The carbon dioxide flows through line 38 to mixing chamber 36 and is adjusted to a flow rate of about 20 cc/min.
The chemical reaction which occurs is as follows:
2 A1c1 3n, aco A120,, 6HC1+ sco The hydrogen and carbon dioxide react to form water and carbon monoxide, and the water (vapor) reacts with the AlCl to form A1 0 and I-ICl.
It has been found that there is an incubation period of about 30 seconds before an A1 0 film begins to deposit on the wafer 2. After about 5-6 minutes an interference color produced by the growing film becomes visible. A straw color indicates a thickness of 400 A. Thefilm may have any thickness up to about 4000 A. A growth rate of A/min. is preferably maintained but this can be more widely varied between about 50 and A/min.
When the desired thickness of A has been obtained, the deposition is terminated by simultaneously shutting 'off the AlCl hydrogen carrier flow and the CO flow.
Next, the A1 0 coated wafer is annealed for about 20 minutes (at least 10 minutes) in hydrogen at the growth temperature of 850 C. The annealing time should not be less than about 10 minutes and can be much longer than 20 minutes, but there is little benefit from using longer times.
Following the annealing step, the wafer is permitted to cool slowly at a temperature decrease of 20 25 C/min. (or slower) until, after about 20 minutes or so, a temperature of 300 400 C is reached. The slow cooling takes place in the hydrogen atmosphere. There does not appear to be any additional benefit from cooling at a rate slower than 20 C/min. although a slower rate is not detrimental.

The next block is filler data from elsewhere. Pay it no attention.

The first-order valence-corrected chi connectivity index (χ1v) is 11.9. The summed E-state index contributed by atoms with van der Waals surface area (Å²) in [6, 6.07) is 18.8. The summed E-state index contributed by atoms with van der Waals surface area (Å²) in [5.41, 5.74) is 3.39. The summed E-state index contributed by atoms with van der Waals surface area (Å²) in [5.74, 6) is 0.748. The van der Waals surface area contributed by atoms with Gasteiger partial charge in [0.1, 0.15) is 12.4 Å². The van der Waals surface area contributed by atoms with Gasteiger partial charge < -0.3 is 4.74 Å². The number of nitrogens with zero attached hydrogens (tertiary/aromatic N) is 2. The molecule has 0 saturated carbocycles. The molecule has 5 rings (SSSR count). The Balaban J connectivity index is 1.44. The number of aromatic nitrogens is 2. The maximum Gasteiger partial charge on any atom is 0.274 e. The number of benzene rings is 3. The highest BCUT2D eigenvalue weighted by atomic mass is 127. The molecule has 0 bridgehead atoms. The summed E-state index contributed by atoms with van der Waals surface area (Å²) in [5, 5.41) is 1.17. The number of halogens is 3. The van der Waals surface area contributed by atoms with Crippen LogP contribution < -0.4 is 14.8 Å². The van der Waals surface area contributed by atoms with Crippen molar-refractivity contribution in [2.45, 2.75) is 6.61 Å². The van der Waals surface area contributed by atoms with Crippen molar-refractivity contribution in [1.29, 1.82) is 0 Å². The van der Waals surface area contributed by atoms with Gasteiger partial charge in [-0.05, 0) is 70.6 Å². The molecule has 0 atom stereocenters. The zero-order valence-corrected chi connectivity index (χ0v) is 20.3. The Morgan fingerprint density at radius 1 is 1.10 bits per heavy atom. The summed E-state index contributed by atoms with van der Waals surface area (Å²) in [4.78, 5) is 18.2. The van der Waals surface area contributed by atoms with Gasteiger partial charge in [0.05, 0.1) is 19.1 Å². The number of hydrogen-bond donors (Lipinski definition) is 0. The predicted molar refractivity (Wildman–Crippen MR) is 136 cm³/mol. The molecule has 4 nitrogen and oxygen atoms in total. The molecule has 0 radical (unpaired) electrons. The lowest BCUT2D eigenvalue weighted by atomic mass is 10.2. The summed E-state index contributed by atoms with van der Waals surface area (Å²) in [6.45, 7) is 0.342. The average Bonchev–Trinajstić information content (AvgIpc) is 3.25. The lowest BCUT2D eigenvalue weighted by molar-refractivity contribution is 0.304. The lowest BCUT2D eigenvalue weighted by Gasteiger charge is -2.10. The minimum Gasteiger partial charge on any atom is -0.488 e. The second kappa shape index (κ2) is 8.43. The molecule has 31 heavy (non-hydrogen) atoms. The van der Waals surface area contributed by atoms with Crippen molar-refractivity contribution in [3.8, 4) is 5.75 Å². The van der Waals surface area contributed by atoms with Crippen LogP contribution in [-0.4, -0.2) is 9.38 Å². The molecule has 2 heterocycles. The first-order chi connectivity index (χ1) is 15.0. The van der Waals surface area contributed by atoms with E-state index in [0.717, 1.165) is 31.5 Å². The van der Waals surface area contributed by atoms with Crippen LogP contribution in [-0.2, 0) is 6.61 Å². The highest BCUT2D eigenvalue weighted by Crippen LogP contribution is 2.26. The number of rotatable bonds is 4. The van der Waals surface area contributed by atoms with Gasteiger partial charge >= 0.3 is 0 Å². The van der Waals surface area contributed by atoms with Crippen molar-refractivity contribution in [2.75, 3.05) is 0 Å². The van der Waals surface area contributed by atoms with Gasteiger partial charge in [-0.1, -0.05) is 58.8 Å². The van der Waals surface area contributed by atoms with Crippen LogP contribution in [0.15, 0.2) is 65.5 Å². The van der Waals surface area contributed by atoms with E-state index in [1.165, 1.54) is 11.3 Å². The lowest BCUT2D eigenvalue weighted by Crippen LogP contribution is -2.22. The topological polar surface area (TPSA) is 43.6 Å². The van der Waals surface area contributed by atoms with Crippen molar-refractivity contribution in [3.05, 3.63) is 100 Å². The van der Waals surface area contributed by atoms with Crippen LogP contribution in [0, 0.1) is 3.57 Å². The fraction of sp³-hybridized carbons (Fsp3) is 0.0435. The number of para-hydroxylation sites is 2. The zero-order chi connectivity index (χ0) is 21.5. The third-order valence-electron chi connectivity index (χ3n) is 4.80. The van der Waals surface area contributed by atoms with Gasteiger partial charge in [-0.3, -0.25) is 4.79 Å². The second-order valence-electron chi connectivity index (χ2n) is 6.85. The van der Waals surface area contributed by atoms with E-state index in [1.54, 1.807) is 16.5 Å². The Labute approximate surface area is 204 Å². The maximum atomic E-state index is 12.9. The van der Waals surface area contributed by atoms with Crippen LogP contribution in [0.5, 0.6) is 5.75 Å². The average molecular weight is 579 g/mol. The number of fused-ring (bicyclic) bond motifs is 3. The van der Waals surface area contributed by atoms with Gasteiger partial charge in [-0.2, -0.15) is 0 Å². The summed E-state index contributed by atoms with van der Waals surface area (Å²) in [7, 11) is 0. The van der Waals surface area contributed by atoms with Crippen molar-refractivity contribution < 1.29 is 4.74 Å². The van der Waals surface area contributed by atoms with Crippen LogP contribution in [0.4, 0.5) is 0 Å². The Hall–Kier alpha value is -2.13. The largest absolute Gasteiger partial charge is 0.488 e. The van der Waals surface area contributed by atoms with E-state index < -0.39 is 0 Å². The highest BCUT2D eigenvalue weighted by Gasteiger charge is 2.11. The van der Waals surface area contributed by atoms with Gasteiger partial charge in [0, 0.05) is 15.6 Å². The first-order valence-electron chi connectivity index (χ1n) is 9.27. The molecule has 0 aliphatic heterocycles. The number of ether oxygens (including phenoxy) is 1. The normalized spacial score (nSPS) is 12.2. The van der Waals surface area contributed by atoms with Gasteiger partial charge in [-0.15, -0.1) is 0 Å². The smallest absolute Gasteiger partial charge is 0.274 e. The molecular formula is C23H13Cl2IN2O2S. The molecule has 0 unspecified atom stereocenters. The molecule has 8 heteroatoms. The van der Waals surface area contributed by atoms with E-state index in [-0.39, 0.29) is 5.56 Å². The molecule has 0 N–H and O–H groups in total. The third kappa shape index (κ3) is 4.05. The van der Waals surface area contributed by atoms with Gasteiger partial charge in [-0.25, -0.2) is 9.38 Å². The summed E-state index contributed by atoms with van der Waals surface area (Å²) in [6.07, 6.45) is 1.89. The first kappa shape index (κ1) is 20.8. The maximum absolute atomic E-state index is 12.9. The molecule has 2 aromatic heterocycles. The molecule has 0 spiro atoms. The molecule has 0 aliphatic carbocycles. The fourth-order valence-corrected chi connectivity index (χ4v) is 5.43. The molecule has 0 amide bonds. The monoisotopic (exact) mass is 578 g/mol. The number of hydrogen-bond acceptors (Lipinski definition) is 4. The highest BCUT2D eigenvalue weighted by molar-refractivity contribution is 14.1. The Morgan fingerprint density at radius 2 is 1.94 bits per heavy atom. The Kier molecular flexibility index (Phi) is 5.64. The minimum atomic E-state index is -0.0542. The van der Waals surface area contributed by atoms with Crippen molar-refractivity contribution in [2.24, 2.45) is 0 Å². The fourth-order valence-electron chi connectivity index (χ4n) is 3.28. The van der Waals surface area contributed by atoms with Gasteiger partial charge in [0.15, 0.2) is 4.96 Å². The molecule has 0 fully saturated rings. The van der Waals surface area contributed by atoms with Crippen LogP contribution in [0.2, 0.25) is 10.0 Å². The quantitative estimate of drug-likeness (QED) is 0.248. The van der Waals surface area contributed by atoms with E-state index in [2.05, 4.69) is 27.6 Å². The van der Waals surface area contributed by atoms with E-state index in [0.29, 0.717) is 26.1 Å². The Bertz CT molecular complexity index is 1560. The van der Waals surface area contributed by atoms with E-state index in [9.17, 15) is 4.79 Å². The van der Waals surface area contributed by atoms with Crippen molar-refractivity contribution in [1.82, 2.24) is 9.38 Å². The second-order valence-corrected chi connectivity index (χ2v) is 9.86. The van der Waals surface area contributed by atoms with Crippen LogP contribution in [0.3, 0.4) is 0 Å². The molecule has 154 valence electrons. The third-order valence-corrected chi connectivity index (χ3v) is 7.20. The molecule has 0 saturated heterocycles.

When the temperature has dropped to 300 400 C the RF power is turned off and the wafer is allowed to cool more rapidly to room temperature. Argon gas is then substituted for hydrogen and the wafer is removed from the reaction tube 56 for further processing. The gas line 52 may be used to assist flushing operations.
Further processing includes deposition of the layer 27 of SiO on top of the layer 25 of A1 0 (FIG. 7). This SiO- layer may be deposited by oxidation of silane (SiH Using conventional photomasking and etching techniques, part of SiO, layer 27 is removed over portions of the source and drain regions 10 and 12 of transistor 4 and over source and drain regions 16 and 18 of transistor 6 (FIG. 8) where ohmic contacts are to be made to these regions. Then, using the remaining Si0 as a mask, the A1 0 layer 25 is removed in these areas to form openings 72 an 74 over source and drain re gions 10 and 12, respectively, of the N channel transistor 4. Openings 76 and 78 are similarly formed over source and drain regions 16 and 18, respectively, of the P channel transistor 6. The A1 0 layer is etched with hot phosphoric acid at 180 C.